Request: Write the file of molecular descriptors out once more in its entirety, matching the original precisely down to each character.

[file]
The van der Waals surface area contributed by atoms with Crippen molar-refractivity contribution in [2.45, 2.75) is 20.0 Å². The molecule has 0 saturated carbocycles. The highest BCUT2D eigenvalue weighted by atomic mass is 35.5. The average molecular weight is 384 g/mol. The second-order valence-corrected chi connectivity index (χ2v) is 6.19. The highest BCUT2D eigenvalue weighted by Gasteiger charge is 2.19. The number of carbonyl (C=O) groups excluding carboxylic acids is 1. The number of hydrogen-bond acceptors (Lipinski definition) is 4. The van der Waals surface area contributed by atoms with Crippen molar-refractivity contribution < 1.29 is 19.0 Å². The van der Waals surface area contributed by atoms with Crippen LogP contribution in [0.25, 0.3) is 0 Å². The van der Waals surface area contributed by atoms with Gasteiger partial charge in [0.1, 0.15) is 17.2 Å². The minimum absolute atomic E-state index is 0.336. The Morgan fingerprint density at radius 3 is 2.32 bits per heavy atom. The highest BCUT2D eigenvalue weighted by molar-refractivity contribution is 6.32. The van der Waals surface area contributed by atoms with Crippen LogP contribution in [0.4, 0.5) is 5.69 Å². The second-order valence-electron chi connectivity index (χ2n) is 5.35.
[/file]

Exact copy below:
The van der Waals surface area contributed by atoms with Crippen molar-refractivity contribution in [2.45, 2.75) is 20.0 Å². The molecule has 0 saturated carbocycles. The highest BCUT2D eigenvalue weighted by atomic mass is 35.5. The average molecular weight is 384 g/mol. The second-order valence-corrected chi connectivity index (χ2v) is 6.19. The highest BCUT2D eigenvalue weighted by Gasteiger charge is 2.19. The number of carbonyl (C=O) groups excluding carboxylic acids is 1. The number of hydrogen-bond acceptors (Lipinski definition) is 4. The van der Waals surface area contributed by atoms with Crippen molar-refractivity contribution < 1.29 is 19.0 Å². The van der Waals surface area contributed by atoms with Crippen LogP contribution in [0.25, 0.3) is 0 Å². The van der Waals surface area contributed by atoms with Gasteiger partial charge in [0.1, 0.15) is 17.2 Å². The minimum absolute atomic E-state index is 0.336. The Morgan fingerprint density at radius 3 is 2.32 bits per heavy atom. The highest BCUT2D eigenvalue weighted by molar-refractivity contribution is 6.32. The van der Waals surface area contributed by atoms with Crippen LogP contribution in [0.4, 0.5) is 5.69 Å². The second-order valence-electron chi connectivity index (χ2n) is 5.35.